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Abnormal interaction between vestibular and voluntary head control in patients with spasmodic torticollis

Abnormal interaction between vestibular and voluntary head control in patients with spasmodic torticollis

Brain 124(Pt 1): 47-59

The functional status of vestibulo-collic reflexes in the sternocleidomastoid (SCM) muscles was investigated in 24 patients with spasmodic torticollis using small, abrupt 'drops' of the head. None had been treated with botulinum toxin injections during at least 4 months preceding the study. Eight of the patients, four of whom had been studied before surgery, were also studied after selective peripheral denervation of neck muscles. The reflex was of normal latency and duration in the 'passive drop' condition, in which subjects were instructed not to oppose the fall of the head. To study voluntary interaction with the reflex response, subjects were then asked to flex the neck as quickly as possible after onset of the head drop ('active drop'). In this condition, voluntary responses in patients were delayed, smaller and less effective in counteracting the head fall than in normal subjects. The same abnormalities were also found in patients after surgery when the head posture was improved. Somatosensory/auditory voluntary reaction times in SCM were normal, as was the latency of the startle reflex. We conclude that voluntary interaction with the vestibulo-collic reflex is disrupted in patients with spasmodic torticollis, a finding which corroborates the patients' aggravation of their symptoms by head or body perturbations. Lack of effective interaction between two major systems controlling head position may contribute to torticollis.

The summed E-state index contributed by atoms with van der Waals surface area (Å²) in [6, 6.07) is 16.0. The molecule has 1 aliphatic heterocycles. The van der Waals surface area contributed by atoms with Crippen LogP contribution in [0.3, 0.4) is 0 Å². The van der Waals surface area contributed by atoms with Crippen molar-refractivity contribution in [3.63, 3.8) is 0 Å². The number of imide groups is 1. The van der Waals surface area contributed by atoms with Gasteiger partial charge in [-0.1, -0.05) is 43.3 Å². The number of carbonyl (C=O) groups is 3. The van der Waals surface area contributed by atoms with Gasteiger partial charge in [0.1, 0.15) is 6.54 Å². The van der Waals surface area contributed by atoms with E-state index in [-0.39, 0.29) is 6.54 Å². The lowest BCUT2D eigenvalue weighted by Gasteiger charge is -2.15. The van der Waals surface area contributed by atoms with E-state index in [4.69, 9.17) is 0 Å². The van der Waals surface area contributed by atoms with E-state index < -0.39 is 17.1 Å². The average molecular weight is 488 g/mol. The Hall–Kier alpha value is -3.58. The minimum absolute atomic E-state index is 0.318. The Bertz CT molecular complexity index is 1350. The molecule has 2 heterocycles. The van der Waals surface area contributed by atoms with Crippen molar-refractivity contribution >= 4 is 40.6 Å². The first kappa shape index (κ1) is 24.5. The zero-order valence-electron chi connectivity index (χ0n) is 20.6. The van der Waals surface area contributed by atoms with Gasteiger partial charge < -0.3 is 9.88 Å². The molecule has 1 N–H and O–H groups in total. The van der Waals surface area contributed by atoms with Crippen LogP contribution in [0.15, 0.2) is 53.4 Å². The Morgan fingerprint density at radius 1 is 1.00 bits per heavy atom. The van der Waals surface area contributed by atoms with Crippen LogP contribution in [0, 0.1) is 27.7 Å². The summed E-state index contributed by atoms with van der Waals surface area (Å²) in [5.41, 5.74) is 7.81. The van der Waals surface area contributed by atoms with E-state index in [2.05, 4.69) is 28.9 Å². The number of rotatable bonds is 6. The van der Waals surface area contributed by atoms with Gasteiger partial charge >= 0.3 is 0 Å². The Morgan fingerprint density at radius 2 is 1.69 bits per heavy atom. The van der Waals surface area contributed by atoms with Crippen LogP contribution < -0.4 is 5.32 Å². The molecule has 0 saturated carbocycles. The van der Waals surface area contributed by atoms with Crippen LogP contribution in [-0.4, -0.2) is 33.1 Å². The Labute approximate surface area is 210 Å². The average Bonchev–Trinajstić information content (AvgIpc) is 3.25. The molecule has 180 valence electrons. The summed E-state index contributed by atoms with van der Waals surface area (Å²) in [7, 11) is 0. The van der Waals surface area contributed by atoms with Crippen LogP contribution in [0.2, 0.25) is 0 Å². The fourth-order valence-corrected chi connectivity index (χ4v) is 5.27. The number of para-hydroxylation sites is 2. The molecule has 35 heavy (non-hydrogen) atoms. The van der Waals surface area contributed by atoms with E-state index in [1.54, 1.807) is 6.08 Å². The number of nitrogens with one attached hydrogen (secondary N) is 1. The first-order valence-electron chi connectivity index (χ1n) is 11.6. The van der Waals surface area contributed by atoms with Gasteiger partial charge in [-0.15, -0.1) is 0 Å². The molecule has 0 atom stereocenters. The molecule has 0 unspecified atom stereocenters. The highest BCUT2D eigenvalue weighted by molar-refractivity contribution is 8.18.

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Accession: 010111172

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PMID: 11133786

DOI: 10.1093/brain/124.1.47

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